Publication zones in on land use
By Albert Amateau
CityLand, a new publication from the Center for New York City Law at New York Law School, will cover the monthly activities of the five New York City agencies that have jurisdiction on land use.
The first issue, dated Oct. 15, has an article about a variance to allow the proposed Comedy Club to use an expanded site on W. 14th St. near the Gansevoort Market. There is also a report on a federal court decision upholding the city Landmarks order to restore The Wall, the art structure on 599 Broadway in the Soho-Cast Iron Historic District. Another article tells about the State Supreme Court denying a move by the Hells Kitchen Neighborhood Association to stop a hearing on the Hudson Yards project.
With reports written in laymans language, each 16-page issue of CityLand will include detailed maps, photos and comprehensive charts listing every project including new applications, certifications and decisions from the Department of City Planning, Board of Standards and Appeals, Landmarks Preservation Commission, Department of Buildings and the New York City Council.
The purpose of the newsletter is to keep the public and people working in the land-use area informed and allow them to participate in the process, said Ross Sandler, a lawyer and director of New York Law Schools Center for New York City Law.
We translate everything into English, said Sandler. Its been difficult to keep up with what happens in so many different agencies. Historically its been the private preserve of a few lawyers and other specialists. CityLand will help close the information gap by collecting all land-use decisions in a comprehensive easy-to-read monthly publication, said Sandler, who was Department of Transportation Commissioner from 1986-1990.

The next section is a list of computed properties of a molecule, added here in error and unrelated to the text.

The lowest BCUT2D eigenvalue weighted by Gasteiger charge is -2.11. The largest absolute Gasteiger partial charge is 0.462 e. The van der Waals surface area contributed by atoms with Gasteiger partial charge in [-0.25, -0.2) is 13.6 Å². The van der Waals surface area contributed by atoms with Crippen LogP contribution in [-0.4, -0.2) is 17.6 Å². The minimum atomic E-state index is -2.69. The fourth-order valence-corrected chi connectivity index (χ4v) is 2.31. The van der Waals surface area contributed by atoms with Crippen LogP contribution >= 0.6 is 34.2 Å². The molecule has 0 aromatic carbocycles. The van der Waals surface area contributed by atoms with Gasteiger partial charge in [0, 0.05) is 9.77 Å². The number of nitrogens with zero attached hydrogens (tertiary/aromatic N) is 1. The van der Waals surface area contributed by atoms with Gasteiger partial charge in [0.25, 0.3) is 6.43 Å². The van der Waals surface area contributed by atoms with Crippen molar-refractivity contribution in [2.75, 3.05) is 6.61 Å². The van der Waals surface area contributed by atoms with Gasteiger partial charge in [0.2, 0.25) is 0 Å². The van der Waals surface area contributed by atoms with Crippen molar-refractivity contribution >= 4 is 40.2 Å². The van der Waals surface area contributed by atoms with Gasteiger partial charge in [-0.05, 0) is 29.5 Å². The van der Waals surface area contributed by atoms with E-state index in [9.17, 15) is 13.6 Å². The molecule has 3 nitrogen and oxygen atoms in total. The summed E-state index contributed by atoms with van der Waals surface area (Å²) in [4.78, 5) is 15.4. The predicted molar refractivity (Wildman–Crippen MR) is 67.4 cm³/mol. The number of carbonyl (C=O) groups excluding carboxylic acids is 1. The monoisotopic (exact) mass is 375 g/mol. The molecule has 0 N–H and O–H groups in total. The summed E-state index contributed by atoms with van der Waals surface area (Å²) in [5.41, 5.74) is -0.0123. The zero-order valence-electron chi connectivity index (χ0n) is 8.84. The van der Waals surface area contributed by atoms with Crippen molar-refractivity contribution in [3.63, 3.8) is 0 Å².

For the first issue, more than 100 subscribers have paid $400 for 11 issues per year. Mostly architects and government officials, but we have a lot of ordinary readers, Sandler said. The Center for New York City Law maintains a fee Web site, www.citylaw.org, which provides access to more than 20,000 decisions from more than 15 agencies in an online database. Its important for us to keep the Web site free to serve as the publics library of city regulations, Sandler said.
Preparing for CityLand took a year. We had to meet with each agency and convince them to make the information available to us electronically. They see the benefit because we will be able to serve as their first link to the public, said Sandler, a graduate of New York University School of Law and a Village resident for 40 years.
Molly Brennan, a land-use lawyer who worked in San Francisco before coming to New York, is CityLands editor. For more information or to subscribe, phone 212-431-2115 or e-mail email@example.com or visit www.citylaw.org.